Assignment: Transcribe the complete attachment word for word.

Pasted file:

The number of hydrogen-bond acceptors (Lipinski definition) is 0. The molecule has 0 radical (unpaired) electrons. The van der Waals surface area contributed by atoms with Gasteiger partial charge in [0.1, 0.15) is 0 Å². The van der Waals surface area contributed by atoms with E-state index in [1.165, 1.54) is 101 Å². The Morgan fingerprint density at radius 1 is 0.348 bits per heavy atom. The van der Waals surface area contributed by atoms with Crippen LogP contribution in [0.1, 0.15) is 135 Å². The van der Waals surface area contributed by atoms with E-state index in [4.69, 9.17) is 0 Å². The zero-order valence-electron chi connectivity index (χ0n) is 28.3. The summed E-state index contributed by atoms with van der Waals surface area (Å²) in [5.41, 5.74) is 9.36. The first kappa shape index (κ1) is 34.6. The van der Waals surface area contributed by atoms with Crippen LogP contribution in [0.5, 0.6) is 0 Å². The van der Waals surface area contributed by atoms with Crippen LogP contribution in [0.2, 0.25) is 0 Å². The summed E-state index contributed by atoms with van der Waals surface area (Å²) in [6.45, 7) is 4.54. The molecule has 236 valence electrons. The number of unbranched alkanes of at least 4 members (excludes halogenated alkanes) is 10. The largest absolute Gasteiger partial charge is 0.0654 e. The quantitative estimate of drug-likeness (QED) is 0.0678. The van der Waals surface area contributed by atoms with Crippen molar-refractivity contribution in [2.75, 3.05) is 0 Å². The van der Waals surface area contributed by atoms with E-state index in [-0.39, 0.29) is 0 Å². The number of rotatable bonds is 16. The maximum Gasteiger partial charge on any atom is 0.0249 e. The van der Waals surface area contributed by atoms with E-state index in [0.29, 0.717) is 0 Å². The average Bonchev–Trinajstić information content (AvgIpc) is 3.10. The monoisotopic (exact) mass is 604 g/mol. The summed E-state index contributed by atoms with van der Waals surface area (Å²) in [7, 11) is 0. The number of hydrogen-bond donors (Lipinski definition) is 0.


The number of hydrogen-bond acceptors (Lipinski definition) is 0. The molecule has 0 radical (unpaired) electrons. The van der Waals surface area contributed by atoms with Gasteiger partial charge in [0.1, 0.15) is 0 Å². The van der Waals surface area contributed by atoms with E-state index in [1.165, 1.54) is 101 Å². The Morgan fingerprint density at radius 1 is 0.348 bits per heavy atom. The van der Waals surface area contributed by atoms with Crippen LogP contribution in [0.1, 0.15) is 135 Å². The van der Waals surface area contributed by atoms with E-state index in [4.69, 9.17) is 0 Å². The zero-order valence-electron chi connectivity index (χ0n) is 28.3. The summed E-state index contributed by atoms with van der Waals surface area (Å²) in [5.41, 5.74) is 9.36. The first kappa shape index (κ1) is 34.6. The van der Waals surface area contributed by atoms with Crippen LogP contribution in [0.5, 0.6) is 0 Å². The van der Waals surface area contributed by atoms with Crippen LogP contribution in [0.2, 0.25) is 0 Å². The summed E-state index contributed by atoms with van der Waals surface area (Å²) in [6.45, 7) is 4.54. The molecule has 236 valence electrons. The number of unbranched alkanes of at least 4 members (excludes halogenated alkanes) is 10. The largest absolute Gasteiger partial charge is 0.0654 e. The quantitative estimate of drug-likeness (QED) is 0.0678. The van der Waals surface area contributed by atoms with Crippen molar-refractivity contribution in [2.75, 3.05) is 0 Å². The van der Waals surface area contributed by atoms with E-state index in [-0.39, 0.29) is 0 Å². The number of rotatable bonds is 16. The maximum Gasteiger partial charge on any atom is 0.0249 e. The van der Waals surface area contributed by atoms with E-state index in [0.29, 0.717) is 0 Å². The average Bonchev–Trinajstić information content (AvgIpc) is 3.10. The monoisotopic (exact) mass is 604 g/mol. The summed E-state index contributed by atoms with van der Waals surface area (Å²) in [7, 11) is 0. The number of hydrogen-bond donors (Lipinski definition) is 0.